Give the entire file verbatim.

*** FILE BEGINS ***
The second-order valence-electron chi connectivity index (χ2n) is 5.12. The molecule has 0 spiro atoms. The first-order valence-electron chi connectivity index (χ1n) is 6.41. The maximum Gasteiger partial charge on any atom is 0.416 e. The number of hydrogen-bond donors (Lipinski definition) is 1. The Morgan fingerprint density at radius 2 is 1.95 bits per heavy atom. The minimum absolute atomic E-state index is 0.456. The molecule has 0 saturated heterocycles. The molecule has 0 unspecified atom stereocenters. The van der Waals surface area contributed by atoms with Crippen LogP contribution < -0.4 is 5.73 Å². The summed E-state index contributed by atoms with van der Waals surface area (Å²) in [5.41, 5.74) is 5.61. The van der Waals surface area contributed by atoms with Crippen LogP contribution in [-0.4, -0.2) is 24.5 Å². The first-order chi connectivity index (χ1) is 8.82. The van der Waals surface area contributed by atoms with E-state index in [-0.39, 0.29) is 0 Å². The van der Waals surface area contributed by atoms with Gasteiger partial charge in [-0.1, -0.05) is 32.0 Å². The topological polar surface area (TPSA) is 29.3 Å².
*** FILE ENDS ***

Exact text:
The second-order valence-electron chi connectivity index (χ2n) is 5.12. The molecule has 0 spiro atoms. The first-order valence-electron chi connectivity index (χ1n) is 6.41. The maximum Gasteiger partial charge on any atom is 0.416 e. The number of hydrogen-bond donors (Lipinski definition) is 1. The Morgan fingerprint density at radius 2 is 1.95 bits per heavy atom. The minimum absolute atomic E-state index is 0.456. The molecule has 0 saturated heterocycles. The molecule has 0 unspecified atom stereocenters. The van der Waals surface area contributed by atoms with Crippen LogP contribution < -0.4 is 5.73 Å². The summed E-state index contributed by atoms with van der Waals surface area (Å²) in [5.41, 5.74) is 5.61. The van der Waals surface area contributed by atoms with Crippen LogP contribution in [-0.4, -0.2) is 24.5 Å². The first-order chi connectivity index (χ1) is 8.82. The van der Waals surface area contributed by atoms with E-state index in [-0.39, 0.29) is 0 Å². The van der Waals surface area contributed by atoms with Gasteiger partial charge in [-0.1, -0.05) is 32.0 Å². The topological polar surface area (TPSA) is 29.3 Å².